Cutting on Greenville Road to preserve view
MASON — The panoramic view from Greenville Road is one of the most scenic spots in Mason, giving a view for miles to both the east and the north. But in the last few years, pine tree growth has slowly been reducing the view. The Conservation Commission plans to reclaim it by cutting back the growth.
Conservation Commission member Liz Fletcher said in an interview Wednesday that the land is part of a 500 acre parcel that was gifted to the town in the will of resident Bronson Potter when he passed away in 2004.
Last year, a neighbor to the property pointed out to the members of the Conservation Commission that the view from the road had slowly been disappearing, thanks to tree growth. The commission decided it was time to address the issue and see if the view could be restored.
“We decided we should try to keep that view open. One of the crown jewels of the property is that big area of fields on the ridge of Greenville Road,” Fletcher said. “You can see almost all the way to Boston.”
The area is also home to pine tree growth, which has been inching up to reduce that view, Fletcher noted. Potter had been in contact with the town forester, Bill Downs, prior to his death to begin discussion to remove the growth, but Potter passed away before plans could be finalized. The Conservation Commission decided to carry out the plans and remove the 17 years worth of pine and other growth.
The Conservation Commission contacted Downs a year ago to mark which trees to remove to best restore the view. Originally, Downs marked about 70,000 board-length of wood to be removed. The Conservation Commission contacted neighboring landowners to do a walk of the property and based on their concerns adjusted the cutting to identify some individual hardwood trees of outstanding character to preserve, as well as leaving a forest buffer between the fields and a hiking trail that runs adjacent to the fields. This reduced the harvest to about 60,000 board-lengths.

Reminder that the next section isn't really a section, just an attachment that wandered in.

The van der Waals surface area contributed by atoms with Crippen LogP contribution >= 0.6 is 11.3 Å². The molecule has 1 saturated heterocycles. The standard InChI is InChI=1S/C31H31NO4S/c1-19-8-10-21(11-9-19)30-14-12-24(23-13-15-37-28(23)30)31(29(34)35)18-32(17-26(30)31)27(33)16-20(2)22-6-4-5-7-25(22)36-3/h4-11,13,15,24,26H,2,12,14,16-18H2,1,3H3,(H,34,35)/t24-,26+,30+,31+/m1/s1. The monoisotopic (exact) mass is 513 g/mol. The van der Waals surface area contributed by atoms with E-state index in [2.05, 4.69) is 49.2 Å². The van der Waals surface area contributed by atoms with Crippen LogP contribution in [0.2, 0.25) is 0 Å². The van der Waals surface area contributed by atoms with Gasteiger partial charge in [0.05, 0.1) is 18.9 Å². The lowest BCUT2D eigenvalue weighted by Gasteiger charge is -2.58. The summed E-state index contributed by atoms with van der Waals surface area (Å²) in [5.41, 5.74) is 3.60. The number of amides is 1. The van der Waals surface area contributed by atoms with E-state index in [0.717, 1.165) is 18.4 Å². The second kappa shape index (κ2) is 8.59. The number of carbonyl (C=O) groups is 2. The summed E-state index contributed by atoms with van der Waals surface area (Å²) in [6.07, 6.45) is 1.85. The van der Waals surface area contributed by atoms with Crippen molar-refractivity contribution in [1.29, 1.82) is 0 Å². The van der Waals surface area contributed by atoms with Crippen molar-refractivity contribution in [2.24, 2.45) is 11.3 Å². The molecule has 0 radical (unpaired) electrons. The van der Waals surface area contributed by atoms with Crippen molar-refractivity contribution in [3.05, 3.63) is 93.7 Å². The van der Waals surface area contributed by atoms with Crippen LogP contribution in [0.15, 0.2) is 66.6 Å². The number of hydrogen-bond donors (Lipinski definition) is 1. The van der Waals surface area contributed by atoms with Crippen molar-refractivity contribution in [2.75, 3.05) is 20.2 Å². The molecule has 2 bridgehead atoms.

The Conservation Commission did consider the option of removing only the tall pines which were the main view issue, said Fletcher, but the profit from the wood would not have been enough to pay for the services of the forester, said Fletcher. It was more economical to do away with a majority of the growth, as well as preserving the view for a longer period of time.
The income from the harvest is estimated to be enough to pay for the cutting, as well as some additional profit, Fletcher said. The Conservation Commission plans to use any funds left over to put towards the cost of putting an easement on the Mason Quarry.
The cutting has been scheduled to take place at some point in the coming year. Residents who would like to view the extent of the cutting may do so at the site. Trees that are planned to be removed are noted with a blue stripe of paint, and trees designated to be preserved have a yellow marker.
The Conservation Commission meets the second Wednesday of each month at 7 p.m. at the Mann House.
Ashley Saari can be reached at 924-7172 ext. 235 or email@example.com. She’s on Twitter at @AshleySaari.